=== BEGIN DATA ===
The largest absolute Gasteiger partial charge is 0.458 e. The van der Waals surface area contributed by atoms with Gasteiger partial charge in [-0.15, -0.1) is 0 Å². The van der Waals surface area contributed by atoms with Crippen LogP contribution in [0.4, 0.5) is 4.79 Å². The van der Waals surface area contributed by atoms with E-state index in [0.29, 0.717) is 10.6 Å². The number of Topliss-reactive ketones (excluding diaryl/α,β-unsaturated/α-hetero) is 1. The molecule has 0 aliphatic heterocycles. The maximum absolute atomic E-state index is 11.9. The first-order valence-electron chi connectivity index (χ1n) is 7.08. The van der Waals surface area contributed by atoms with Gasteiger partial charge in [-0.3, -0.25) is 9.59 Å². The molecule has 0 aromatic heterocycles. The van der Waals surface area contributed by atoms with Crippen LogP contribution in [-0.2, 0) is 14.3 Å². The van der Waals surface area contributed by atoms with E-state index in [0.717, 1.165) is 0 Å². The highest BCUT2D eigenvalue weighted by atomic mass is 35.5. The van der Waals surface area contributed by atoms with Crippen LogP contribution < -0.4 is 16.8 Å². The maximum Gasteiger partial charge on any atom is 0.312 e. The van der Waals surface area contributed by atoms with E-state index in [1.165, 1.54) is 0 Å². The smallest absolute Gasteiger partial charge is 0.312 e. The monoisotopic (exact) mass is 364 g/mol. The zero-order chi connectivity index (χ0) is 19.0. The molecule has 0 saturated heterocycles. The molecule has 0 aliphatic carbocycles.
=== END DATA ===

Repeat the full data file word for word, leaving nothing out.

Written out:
The largest absolute Gasteiger partial charge is 0.458 e. The van der Waals surface area contributed by atoms with Gasteiger partial charge in [-0.15, -0.1) is 0 Å². The van der Waals surface area contributed by atoms with Crippen LogP contribution in [0.4, 0.5) is 4.79 Å². The van der Waals surface area contributed by atoms with E-state index in [0.29, 0.717) is 10.6 Å². The number of Topliss-reactive ketones (excluding diaryl/α,β-unsaturated/α-hetero) is 1. The molecule has 0 aliphatic heterocycles. The maximum absolute atomic E-state index is 11.9. The first-order valence-electron chi connectivity index (χ1n) is 7.08. The van der Waals surface area contributed by atoms with Gasteiger partial charge in [-0.3, -0.25) is 9.59 Å². The molecule has 0 aromatic heterocycles. The van der Waals surface area contributed by atoms with Crippen LogP contribution in [-0.2, 0) is 14.3 Å². The van der Waals surface area contributed by atoms with E-state index in [0.717, 1.165) is 0 Å². The highest BCUT2D eigenvalue weighted by atomic mass is 35.5. The van der Waals surface area contributed by atoms with Crippen LogP contribution < -0.4 is 16.8 Å². The maximum Gasteiger partial charge on any atom is 0.312 e. The van der Waals surface area contributed by atoms with E-state index in [1.165, 1.54) is 0 Å². The smallest absolute Gasteiger partial charge is 0.312 e. The monoisotopic (exact) mass is 364 g/mol. The zero-order chi connectivity index (χ0) is 19.0. The molecule has 0 saturated heterocycles. The molecule has 0 aliphatic carbocycles.